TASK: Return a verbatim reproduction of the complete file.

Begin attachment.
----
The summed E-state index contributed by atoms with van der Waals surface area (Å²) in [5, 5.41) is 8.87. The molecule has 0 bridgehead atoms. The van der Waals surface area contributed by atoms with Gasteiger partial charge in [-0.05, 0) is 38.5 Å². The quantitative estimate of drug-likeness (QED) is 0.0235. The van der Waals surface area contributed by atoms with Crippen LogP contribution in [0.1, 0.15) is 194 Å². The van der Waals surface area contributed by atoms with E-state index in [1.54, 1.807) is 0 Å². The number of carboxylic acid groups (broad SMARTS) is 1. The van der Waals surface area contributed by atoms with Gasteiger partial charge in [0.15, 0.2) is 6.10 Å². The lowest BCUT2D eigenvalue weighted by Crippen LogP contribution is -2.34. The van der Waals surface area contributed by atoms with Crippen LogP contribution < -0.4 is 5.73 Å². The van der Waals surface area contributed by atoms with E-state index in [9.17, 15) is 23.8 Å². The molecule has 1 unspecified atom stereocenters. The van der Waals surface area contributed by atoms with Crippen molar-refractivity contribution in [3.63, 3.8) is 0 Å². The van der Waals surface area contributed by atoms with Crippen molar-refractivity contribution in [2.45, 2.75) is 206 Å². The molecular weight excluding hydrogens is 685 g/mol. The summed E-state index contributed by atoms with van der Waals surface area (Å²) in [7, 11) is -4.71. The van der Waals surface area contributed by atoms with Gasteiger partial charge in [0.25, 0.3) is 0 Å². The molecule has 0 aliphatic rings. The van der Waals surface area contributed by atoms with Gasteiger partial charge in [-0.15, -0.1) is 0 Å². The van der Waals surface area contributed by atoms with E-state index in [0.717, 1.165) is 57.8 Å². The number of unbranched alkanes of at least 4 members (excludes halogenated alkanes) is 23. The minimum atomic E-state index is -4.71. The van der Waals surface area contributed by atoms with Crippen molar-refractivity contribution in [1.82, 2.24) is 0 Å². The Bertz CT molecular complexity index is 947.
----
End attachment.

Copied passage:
The summed E-state index contributed by atoms with van der Waals surface area (Å²) in [5, 5.41) is 8.87. The molecule has 0 bridgehead atoms. The van der Waals surface area contributed by atoms with Gasteiger partial charge in [-0.05, 0) is 38.5 Å². The quantitative estimate of drug-likeness (QED) is 0.0235. The van der Waals surface area contributed by atoms with Crippen LogP contribution in [0.1, 0.15) is 194 Å². The van der Waals surface area contributed by atoms with E-state index in [1.54, 1.807) is 0 Å². The number of carboxylic acid groups (broad SMARTS) is 1. The van der Waals surface area contributed by atoms with Gasteiger partial charge in [0.15, 0.2) is 6.10 Å². The lowest BCUT2D eigenvalue weighted by Crippen LogP contribution is -2.34. The van der Waals surface area contributed by atoms with Crippen LogP contribution < -0.4 is 5.73 Å². The van der Waals surface area contributed by atoms with E-state index in [9.17, 15) is 23.8 Å². The molecule has 1 unspecified atom stereocenters. The van der Waals surface area contributed by atoms with Crippen molar-refractivity contribution in [3.63, 3.8) is 0 Å². The van der Waals surface area contributed by atoms with Crippen molar-refractivity contribution in [2.45, 2.75) is 206 Å². The molecular weight excluding hydrogens is 685 g/mol. The summed E-state index contributed by atoms with van der Waals surface area (Å²) in [7, 11) is -4.71. The van der Waals surface area contributed by atoms with Gasteiger partial charge in [0.25, 0.3) is 0 Å². The molecule has 0 aliphatic rings. The van der Waals surface area contributed by atoms with Gasteiger partial charge in [-0.15, -0.1) is 0 Å². The van der Waals surface area contributed by atoms with E-state index in [0.717, 1.165) is 57.8 Å². The number of unbranched alkanes of at least 4 members (excludes halogenated alkanes) is 23. The minimum atomic E-state index is -4.71. The van der Waals surface area contributed by atoms with Crippen molar-refractivity contribution in [1.82, 2.24) is 0 Å². The Bertz CT molecular complexity index is 947.